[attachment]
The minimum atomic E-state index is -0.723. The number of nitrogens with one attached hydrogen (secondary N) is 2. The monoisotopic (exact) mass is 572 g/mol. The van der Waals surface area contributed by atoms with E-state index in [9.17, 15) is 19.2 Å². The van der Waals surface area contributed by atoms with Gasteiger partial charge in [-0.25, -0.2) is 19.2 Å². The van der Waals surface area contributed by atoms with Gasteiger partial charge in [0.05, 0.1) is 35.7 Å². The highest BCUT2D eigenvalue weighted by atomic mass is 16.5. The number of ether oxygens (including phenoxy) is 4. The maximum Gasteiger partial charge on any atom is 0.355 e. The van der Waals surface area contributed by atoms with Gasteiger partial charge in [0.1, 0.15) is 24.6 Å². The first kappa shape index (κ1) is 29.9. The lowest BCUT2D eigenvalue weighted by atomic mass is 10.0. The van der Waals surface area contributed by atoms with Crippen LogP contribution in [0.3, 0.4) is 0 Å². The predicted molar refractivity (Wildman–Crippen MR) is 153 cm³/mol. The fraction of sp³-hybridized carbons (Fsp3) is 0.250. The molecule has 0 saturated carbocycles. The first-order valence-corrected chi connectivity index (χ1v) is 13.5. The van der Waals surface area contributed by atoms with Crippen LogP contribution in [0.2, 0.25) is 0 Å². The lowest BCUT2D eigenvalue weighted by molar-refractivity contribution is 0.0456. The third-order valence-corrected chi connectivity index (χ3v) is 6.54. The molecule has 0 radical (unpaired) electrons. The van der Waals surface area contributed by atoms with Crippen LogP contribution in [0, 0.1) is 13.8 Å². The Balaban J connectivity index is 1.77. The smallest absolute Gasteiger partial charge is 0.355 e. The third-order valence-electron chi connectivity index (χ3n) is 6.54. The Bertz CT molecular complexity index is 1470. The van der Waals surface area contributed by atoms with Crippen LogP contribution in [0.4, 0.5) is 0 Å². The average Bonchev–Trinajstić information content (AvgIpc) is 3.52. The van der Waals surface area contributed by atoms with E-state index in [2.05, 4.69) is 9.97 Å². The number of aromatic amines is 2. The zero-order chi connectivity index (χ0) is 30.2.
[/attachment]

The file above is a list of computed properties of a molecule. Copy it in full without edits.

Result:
The minimum atomic E-state index is -0.723. The number of nitrogens with one attached hydrogen (secondary N) is 2. The monoisotopic (exact) mass is 572 g/mol. The van der Waals surface area contributed by atoms with E-state index in [9.17, 15) is 19.2 Å². The van der Waals surface area contributed by atoms with Gasteiger partial charge in [-0.25, -0.2) is 19.2 Å². The van der Waals surface area contributed by atoms with Gasteiger partial charge in [0.05, 0.1) is 35.7 Å². The highest BCUT2D eigenvalue weighted by atomic mass is 16.5. The number of ether oxygens (including phenoxy) is 4. The maximum Gasteiger partial charge on any atom is 0.355 e. The van der Waals surface area contributed by atoms with Gasteiger partial charge in [0.1, 0.15) is 24.6 Å². The first kappa shape index (κ1) is 29.9. The lowest BCUT2D eigenvalue weighted by atomic mass is 10.0. The van der Waals surface area contributed by atoms with Crippen LogP contribution in [0.3, 0.4) is 0 Å². The predicted molar refractivity (Wildman–Crippen MR) is 153 cm³/mol. The fraction of sp³-hybridized carbons (Fsp3) is 0.250. The molecule has 0 saturated carbocycles. The first-order valence-corrected chi connectivity index (χ1v) is 13.5. The van der Waals surface area contributed by atoms with Crippen LogP contribution in [0.2, 0.25) is 0 Å². The lowest BCUT2D eigenvalue weighted by molar-refractivity contribution is 0.0456. The third-order valence-corrected chi connectivity index (χ3v) is 6.54. The molecule has 0 radical (unpaired) electrons. The van der Waals surface area contributed by atoms with Crippen LogP contribution in [0, 0.1) is 13.8 Å². The Balaban J connectivity index is 1.77. The smallest absolute Gasteiger partial charge is 0.355 e. The third-order valence-electron chi connectivity index (χ3n) is 6.54. The Bertz CT molecular complexity index is 1470. The van der Waals surface area contributed by atoms with Crippen LogP contribution in [0.4, 0.5) is 0 Å². The average Bonchev–Trinajstić information content (AvgIpc) is 3.52. The van der Waals surface area contributed by atoms with E-state index in [2.05, 4.69) is 9.97 Å². The number of aromatic amines is 2. The zero-order chi connectivity index (χ0) is 30.2.